- The media ID byte was originally not set correctly during formatting, which could lead to media not being recognized under other operating systems, especially since the BPB format is not exactly identical either.
- If the floppy disk is bootable, the Atari boot sector is protected against bit errors with a checksum. The sum of all 16-bit big endian words in the boot sector must add up to 1234 16 , otherwise Ataris will consider the boot sector to be invalid. In order to get the correct checksum, the value at Offset + 1FE 16 was changed accordingly. However, since this normally contains the signature 55 16 , AA 16 (which should indicate an IBM-compatible boot sector) and this is evaluated by some systems, an unused byte in the code area should be changed instead to compensate.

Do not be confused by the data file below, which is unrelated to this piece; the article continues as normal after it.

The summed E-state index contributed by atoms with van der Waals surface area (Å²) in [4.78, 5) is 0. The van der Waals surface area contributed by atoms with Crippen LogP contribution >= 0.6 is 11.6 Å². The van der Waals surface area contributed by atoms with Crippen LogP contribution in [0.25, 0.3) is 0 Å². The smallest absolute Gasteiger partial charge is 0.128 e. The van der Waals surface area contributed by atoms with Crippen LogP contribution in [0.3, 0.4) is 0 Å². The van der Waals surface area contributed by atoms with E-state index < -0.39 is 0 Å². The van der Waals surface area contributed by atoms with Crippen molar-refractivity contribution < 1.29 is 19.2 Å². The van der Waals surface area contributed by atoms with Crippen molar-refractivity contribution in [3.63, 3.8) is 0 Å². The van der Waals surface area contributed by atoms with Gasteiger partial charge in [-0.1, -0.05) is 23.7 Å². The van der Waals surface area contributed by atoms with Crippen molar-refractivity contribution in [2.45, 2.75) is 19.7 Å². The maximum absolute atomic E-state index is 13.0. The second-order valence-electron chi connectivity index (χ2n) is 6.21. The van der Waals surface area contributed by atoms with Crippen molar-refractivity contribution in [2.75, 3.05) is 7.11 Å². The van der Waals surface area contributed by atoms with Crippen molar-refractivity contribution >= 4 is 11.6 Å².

- Atari GEMDOS, like many versions of MS-DOS up to 3.x, only supports cluster sizes of up to 4 KB.
DOS or Windows floppy disk with FAT12
|000 h -1FF h||Boot sector|
|0B h -0C h||00 h 02 h = 512||512 (= 200 h ) bytes per sector, the most significant byte is at the end, i.e. 0 + 2 × 256|
|0D h||01 h = 1||1 sector per cluster (an entry in the FAT refers to one cluster)|
|0E h -0F h||01 h 00 h = 1||1 reserved sector, i.e. only the boot sector here (position 000 h to 1FF h )|
|10 h||02 h = 2||2 file allocation tables are available (normal)|
|11 h -12 h||E0 h 00 h = 224||maximum 224 (= 00E0 h ) directory entries in the root directory, the root directory occupies 14 sectors|